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The Belly of the Bow
by K. J. Parker

cruise
classifications: Fantasy / Dramatic

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This, the second in Parker's Fencer Trilogy, is an interesting contrast with my comments on A Song of Ice and Fire. This book is dark in places. Unpleasant (very unpleasant) events occur. Yet through it all, it remains a joy to read.

Primarily, this is due to Parker's style. She has a sardonic, almost flippant way of describing things. Coupled with her wry observations on human nature, which at times reminded me of Pratchett, I found myself laughing and quoting sections to people near me in the same manner as the first book. No matter what happens, the optomistic, upbeat tone of the writing never lets the story feel maudlin.

That does not mean you will not feel for the characters. They are artfully described and portrayed; I found myself mentally cheering with each victory, and commiserating each failure. Yet, even at their lowest points, there is always a feeling of hope.

The storyline again centers on Bardas Loredan, ex-fencer-at-law, now a bowyer. Much more emphasis, however, is given over to the other members of his family this time around, as more of their past and motivations are explored. It is not a journey of sweetness and light - the Loredans are a very twisted bunch, as they themselves remark more than once. It is, however, an engrossing and intricate journey, as Parker slowly reveals a portion of the larger picture. It is subtely and delicately done, and I suspect this book would be enjoyed as much on subsequent readings as the first. Things from the first book that seemed mysterious and central turn out to be awesomely simple and insignificant, yet previously obvious events turn out to have hidden depths.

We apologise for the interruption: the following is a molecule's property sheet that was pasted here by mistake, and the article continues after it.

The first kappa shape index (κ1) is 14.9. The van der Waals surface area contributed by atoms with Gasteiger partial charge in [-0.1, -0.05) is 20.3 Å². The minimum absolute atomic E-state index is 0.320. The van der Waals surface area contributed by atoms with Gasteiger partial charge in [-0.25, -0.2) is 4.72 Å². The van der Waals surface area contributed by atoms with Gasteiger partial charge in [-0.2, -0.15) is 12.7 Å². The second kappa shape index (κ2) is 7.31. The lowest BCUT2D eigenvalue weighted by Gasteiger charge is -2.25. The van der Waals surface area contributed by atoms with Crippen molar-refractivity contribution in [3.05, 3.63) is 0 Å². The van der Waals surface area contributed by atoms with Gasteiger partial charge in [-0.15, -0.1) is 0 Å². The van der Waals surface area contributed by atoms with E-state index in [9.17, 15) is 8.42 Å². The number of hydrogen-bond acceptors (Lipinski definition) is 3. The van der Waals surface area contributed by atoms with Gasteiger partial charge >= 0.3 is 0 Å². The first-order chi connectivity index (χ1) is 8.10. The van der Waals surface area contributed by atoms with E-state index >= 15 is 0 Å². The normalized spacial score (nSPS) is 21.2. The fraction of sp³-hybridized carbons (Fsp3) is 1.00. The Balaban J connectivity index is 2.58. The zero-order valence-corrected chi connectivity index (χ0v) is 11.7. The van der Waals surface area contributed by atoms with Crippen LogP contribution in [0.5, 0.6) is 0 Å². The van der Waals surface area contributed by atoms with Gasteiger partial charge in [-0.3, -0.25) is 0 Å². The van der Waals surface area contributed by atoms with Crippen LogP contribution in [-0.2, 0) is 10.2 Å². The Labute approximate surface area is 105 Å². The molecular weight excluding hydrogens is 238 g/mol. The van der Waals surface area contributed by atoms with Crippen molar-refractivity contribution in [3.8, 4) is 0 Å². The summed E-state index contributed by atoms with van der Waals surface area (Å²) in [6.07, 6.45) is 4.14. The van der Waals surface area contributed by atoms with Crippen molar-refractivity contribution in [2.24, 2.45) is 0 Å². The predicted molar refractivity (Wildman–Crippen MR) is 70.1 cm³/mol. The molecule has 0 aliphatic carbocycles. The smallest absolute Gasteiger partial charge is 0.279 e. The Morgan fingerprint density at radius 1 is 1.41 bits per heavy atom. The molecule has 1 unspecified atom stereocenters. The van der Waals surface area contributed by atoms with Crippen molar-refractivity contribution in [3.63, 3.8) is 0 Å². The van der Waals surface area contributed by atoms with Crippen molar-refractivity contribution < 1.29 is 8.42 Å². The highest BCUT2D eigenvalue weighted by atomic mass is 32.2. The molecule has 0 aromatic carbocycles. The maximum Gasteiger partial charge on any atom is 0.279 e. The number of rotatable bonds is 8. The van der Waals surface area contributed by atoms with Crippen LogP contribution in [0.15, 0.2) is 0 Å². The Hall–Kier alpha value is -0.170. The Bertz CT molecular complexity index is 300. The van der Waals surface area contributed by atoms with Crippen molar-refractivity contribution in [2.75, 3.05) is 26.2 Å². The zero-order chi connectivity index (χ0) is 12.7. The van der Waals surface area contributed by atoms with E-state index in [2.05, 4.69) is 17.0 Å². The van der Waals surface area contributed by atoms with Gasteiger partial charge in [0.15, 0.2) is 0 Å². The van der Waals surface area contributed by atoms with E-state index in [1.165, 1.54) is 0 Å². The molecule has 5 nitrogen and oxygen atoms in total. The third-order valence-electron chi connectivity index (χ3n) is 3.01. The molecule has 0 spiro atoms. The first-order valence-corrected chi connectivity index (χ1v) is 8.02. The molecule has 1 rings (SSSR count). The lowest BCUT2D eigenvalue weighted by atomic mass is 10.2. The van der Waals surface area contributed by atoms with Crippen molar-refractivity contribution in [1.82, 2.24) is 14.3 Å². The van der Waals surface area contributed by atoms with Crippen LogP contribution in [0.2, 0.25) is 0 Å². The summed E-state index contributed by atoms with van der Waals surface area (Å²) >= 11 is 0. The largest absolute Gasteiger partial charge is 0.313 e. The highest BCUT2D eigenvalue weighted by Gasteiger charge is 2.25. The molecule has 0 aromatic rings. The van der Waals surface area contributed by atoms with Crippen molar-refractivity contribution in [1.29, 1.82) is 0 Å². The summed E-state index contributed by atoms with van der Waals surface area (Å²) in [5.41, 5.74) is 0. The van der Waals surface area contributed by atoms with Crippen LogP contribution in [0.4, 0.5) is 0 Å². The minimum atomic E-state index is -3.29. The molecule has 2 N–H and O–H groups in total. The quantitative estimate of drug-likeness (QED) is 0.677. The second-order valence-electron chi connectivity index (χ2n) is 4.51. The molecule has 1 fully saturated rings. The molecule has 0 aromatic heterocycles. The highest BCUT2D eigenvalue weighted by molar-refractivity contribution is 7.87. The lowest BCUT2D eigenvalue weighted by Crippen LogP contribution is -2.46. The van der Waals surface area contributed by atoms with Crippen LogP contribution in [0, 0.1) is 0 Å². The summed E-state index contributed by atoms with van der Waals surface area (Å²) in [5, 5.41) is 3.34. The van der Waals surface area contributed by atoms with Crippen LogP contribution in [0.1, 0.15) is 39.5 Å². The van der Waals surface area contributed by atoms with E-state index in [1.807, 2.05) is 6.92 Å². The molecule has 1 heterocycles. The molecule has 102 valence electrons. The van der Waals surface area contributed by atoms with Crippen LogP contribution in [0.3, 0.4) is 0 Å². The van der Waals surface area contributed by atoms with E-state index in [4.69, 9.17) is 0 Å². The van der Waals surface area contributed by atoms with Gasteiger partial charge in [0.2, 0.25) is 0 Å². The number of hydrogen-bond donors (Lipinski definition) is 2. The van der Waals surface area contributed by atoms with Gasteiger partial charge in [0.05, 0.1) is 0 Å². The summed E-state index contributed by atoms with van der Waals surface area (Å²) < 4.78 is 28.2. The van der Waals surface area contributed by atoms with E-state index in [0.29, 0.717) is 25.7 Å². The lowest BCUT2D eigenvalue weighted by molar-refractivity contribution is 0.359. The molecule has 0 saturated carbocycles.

Parker once again shows the attention to detail that made the first book so believable. She mentions in the foreward that she has personally made all bows described in the book (bar one obvious exception), and that knowledge shines through. This is someone who knows what they are writing about, and this obvious experience lends much credence to the tale.

Again, after reading The Belly of the Bow, I am left with the curious feeling of having missed something, that nothing actually happened. Or, perhaps more accurately, the important things happened in the background, while you were reading the story. Subtle once more beautifully summarises Parker's writing. Hints and teases suggest you are seeing the true story only in fleeting glimpses hidden amongst the foreground plot. Metaphor, allusion and nested meanings abound.

The Belly of the Bow is enjoyable on many levels, and it's optomistic tone make a refreshing change to much of today's bleak writing. As with it's prequel, this is definately not a story you want to miss.

drd (January 8th, 2004, 12:44 pm)

I agree. A very intreging story that really grabbed me from beginning to end.

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